Thank you again,
First, I do want to note that Pepto Bismol can color the feces black. That said, if it was black before then we’d have been worried about a bleeding stomach ulcer, gut trauma, or a stomach tumor (less likely at her age) since the black is the color of blood that has been digested by the intestines. Therefore, if it was truly black before the Pepto then we'd want to have her seen urgently to be assessed and started on gastroprotectants and anti-nausea medication by injection.
If there is any delay in having her seen, then we need to use supportive care. The Pepto should be stopped (since the aspirin in it can hurt the stomach more). Instead, you can use Pepcid (More Info/Dose @http://www.petplace.com/article/drug-library/library/over-the-counter/famotidine-pepcid), Zantac (More Info/Dose @ http://www.petplace.com/article/drug-library/library/over-the-counter/ranitidine-hcl-zantac), or Tagamet (More Info/Dose Here @ http://www.petplace.com/article/drug-library/library/over-the-counter/cimetidine-hcl-tagamet)
Whichever you choose, we’d give this 20 minutes before offering food to allow absorption. Of course, do check with her vet before use if she has any known health issues or is on any medications you didn’t mention. As well, if you try this and find her nausea too severe to keep it down, then that is usually a red flag that we need her vet to bypass her mouth with injectable anti-vomiting medication.
Once that has had time to absorb and she is steadier on her stomach, you can consider starting her on a light/easily digestible diet. Start with a small volume (a spoonful). Examples you can use are cooked white rice with boiled chicken, boiled white fish, cottage cheese, scrambled eggs, or meat baby food (as long as its garlic/onion free). There are also OTC vet diets that can be used (ie Hill’s I/D or Royal Canin’s sensitivity) too. When you offer that spoonful, give her 30 minutes to settle. If she keeps the food down, you can give a bit more and so on. As her stomach stabilizes, you can offer more. The aim of these diets is that they will be better tolerated/absorbed by the compromised gut. Therefore, it should get more nutrients in and result in less GI upset. As long as improvement is being seen, I usually advise that the diet be continued until her signs are settled, and that they are then slowly weaned back to their normal diet.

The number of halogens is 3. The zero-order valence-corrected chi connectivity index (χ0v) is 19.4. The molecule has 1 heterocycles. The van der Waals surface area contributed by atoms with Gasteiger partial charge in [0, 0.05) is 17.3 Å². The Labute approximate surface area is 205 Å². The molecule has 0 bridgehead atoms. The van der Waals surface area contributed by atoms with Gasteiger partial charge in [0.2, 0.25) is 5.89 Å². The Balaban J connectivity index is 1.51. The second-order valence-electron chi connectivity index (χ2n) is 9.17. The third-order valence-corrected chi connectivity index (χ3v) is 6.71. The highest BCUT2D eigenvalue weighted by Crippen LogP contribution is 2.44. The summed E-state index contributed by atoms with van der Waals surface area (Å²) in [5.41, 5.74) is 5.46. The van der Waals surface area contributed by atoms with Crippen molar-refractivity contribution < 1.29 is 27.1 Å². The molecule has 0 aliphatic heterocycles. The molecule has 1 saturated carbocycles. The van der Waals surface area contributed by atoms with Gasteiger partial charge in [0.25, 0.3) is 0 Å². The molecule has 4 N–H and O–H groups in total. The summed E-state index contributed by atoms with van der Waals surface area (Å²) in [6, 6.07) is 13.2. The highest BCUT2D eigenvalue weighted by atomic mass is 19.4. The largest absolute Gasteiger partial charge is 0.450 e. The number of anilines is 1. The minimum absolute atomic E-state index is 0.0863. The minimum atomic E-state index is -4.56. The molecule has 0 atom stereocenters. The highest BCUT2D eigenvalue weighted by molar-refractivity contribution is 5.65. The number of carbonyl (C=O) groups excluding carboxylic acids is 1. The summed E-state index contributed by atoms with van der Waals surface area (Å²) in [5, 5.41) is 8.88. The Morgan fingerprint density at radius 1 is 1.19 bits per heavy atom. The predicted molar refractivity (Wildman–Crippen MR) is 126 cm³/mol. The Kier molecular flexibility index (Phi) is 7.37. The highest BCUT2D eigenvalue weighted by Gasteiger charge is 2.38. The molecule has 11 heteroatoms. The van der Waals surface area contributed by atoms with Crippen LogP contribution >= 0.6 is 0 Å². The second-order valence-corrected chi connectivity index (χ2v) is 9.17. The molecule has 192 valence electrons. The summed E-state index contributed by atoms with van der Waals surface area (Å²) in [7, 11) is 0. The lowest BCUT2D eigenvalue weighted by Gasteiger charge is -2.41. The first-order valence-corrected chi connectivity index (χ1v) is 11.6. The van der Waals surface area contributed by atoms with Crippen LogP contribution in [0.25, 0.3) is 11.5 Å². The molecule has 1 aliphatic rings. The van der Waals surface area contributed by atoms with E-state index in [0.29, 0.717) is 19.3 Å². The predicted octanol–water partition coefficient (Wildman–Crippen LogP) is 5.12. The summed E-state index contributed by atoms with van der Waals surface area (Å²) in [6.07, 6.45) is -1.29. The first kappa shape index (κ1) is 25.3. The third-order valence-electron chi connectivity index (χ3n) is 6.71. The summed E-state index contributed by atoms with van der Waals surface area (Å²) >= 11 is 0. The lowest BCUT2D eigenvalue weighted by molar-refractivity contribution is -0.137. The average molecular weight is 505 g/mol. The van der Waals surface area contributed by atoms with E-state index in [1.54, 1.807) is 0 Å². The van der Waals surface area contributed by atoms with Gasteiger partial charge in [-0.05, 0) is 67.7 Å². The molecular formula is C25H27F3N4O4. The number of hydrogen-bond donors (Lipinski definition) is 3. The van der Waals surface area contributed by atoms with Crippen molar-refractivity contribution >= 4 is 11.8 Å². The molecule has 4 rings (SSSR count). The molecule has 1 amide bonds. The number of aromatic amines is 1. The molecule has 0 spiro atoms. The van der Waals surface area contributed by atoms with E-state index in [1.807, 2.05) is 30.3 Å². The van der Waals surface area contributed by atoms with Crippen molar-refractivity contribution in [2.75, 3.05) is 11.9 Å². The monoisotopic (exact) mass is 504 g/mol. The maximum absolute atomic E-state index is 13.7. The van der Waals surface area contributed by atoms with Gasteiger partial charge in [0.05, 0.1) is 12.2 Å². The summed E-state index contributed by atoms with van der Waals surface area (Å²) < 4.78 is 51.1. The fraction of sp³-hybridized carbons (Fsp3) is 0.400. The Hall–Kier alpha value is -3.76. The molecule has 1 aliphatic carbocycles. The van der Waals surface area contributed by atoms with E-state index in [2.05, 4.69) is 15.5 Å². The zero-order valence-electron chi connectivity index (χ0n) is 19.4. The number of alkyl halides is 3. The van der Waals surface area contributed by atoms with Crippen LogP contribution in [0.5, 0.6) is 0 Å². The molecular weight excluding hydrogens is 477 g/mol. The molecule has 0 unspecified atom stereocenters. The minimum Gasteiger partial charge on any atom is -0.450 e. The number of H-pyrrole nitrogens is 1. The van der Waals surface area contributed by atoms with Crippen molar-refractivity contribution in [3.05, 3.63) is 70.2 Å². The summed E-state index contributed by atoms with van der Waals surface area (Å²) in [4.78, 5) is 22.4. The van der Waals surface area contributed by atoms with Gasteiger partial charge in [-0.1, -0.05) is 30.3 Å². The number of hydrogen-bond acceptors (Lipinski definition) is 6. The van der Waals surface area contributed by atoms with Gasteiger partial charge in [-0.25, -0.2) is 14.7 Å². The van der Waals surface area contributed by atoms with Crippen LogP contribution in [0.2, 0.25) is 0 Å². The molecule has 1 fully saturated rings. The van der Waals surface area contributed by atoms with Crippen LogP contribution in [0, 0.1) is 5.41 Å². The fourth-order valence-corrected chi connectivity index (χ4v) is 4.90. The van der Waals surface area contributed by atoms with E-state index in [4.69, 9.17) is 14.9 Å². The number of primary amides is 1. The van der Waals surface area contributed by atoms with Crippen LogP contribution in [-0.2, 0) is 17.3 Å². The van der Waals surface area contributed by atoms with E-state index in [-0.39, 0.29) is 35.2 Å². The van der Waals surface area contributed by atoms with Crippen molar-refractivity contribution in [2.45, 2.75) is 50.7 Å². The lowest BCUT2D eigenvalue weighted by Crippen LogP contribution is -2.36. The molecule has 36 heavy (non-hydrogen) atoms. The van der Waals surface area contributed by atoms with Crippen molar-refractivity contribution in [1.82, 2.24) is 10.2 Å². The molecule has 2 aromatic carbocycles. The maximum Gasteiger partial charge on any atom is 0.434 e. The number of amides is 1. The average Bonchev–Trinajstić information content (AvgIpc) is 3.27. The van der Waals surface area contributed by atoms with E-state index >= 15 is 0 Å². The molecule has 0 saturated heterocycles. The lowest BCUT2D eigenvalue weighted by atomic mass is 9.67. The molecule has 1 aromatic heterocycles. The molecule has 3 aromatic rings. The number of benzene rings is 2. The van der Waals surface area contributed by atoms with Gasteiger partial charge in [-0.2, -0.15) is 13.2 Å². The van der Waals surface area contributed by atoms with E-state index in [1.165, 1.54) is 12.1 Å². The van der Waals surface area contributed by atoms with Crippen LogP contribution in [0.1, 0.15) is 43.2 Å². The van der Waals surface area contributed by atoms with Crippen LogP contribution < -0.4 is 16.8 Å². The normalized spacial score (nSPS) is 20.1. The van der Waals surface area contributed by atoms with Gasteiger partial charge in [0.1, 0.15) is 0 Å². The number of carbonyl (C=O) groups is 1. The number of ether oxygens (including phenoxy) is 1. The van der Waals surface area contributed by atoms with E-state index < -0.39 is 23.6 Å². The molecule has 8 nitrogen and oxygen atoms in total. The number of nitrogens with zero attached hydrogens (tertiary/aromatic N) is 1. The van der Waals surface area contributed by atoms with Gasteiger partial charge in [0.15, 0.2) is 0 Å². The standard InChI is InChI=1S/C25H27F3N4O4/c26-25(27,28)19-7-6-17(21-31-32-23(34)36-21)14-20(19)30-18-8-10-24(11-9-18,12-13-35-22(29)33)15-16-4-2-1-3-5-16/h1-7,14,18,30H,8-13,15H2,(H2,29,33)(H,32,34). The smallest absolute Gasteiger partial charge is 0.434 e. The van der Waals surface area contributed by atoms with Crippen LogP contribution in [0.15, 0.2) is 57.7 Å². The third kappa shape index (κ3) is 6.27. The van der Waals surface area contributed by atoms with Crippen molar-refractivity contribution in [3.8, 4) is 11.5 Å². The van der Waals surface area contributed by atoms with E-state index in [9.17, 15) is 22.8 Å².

Finally, as long as you have not seen blood in those stools, you can consider trying a pet safe anti-diarrheal. I appreciate that you have use Pepto Bimsol already, but again we don't want to use it here. So, we may need to instead consider a more stomach friendly option like OTC Kaolin/Kaopectate (More Info/Dose @ http://www.petplace.com/article/drug-library/library/over-the-counter/kaolin-and-pectin-kapectolin-k-p). Otherwise, Propectalin, Canikur, Fast Balance, and Protexin Pro-Fiber (which is available OTC at vets, pet stores, and even Amazon) would be another option. All will slow diarrhea and those last ones have the added bonus of providing support to the delicate good GI bacteria. So, these can be used as a short-term means of soothing this upset GI.
Overall, a wide range of agents could trigger the GI upset we are seeing, but I am worried that the black stool from before and these signs all together are suggestive of a gut bleed. Therefore, in her case, we’d want to have her seen urgently. Any delay and the above supportive care can be used until you can do so.
Please take care,
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